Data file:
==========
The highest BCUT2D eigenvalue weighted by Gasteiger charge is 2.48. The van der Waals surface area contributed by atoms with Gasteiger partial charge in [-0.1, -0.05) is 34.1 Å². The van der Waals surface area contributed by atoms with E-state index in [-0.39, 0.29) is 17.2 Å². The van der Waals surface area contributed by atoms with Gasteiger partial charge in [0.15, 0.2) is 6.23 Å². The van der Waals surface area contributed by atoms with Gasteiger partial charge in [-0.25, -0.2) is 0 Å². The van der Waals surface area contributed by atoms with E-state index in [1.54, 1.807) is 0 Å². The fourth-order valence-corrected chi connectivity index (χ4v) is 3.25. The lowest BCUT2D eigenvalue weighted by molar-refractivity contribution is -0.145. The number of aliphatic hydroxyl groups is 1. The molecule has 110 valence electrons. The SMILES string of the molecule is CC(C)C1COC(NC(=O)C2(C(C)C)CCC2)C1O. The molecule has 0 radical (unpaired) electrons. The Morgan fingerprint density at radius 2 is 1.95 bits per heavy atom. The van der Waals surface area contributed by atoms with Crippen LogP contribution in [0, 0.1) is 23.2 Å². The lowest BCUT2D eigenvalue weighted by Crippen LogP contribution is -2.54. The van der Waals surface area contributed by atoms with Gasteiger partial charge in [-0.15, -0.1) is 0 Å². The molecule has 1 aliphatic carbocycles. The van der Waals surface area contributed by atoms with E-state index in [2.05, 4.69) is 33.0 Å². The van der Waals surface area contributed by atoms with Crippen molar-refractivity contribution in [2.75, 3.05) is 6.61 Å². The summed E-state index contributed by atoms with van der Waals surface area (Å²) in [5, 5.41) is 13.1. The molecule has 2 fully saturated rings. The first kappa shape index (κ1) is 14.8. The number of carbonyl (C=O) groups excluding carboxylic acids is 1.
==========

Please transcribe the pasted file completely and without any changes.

The highest BCUT2D eigenvalue weighted by Gasteiger charge is 2.48. The van der Waals surface area contributed by atoms with Gasteiger partial charge in [-0.1, -0.05) is 34.1 Å². The van der Waals surface area contributed by atoms with E-state index in [-0.39, 0.29) is 17.2 Å². The van der Waals surface area contributed by atoms with Gasteiger partial charge in [0.15, 0.2) is 6.23 Å². The van der Waals surface area contributed by atoms with Gasteiger partial charge in [-0.25, -0.2) is 0 Å². The van der Waals surface area contributed by atoms with E-state index in [1.54, 1.807) is 0 Å². The fourth-order valence-corrected chi connectivity index (χ4v) is 3.25. The lowest BCUT2D eigenvalue weighted by molar-refractivity contribution is -0.145. The number of aliphatic hydroxyl groups is 1. The molecule has 110 valence electrons. The SMILES string of the molecule is CC(C)C1COC(NC(=O)C2(C(C)C)CCC2)C1O. The molecule has 0 radical (unpaired) electrons. The Morgan fingerprint density at radius 2 is 1.95 bits per heavy atom. The van der Waals surface area contributed by atoms with Crippen LogP contribution in [0, 0.1) is 23.2 Å². The lowest BCUT2D eigenvalue weighted by Crippen LogP contribution is -2.54. The van der Waals surface area contributed by atoms with Gasteiger partial charge in [-0.15, -0.1) is 0 Å². The molecule has 1 aliphatic carbocycles. The van der Waals surface area contributed by atoms with E-state index in [2.05, 4.69) is 33.0 Å². The van der Waals surface area contributed by atoms with Crippen molar-refractivity contribution in [2.75, 3.05) is 6.61 Å². The summed E-state index contributed by atoms with van der Waals surface area (Å²) in [5, 5.41) is 13.1. The molecule has 2 fully saturated rings. The first kappa shape index (κ1) is 14.8. The number of carbonyl (C=O) groups excluding carboxylic acids is 1.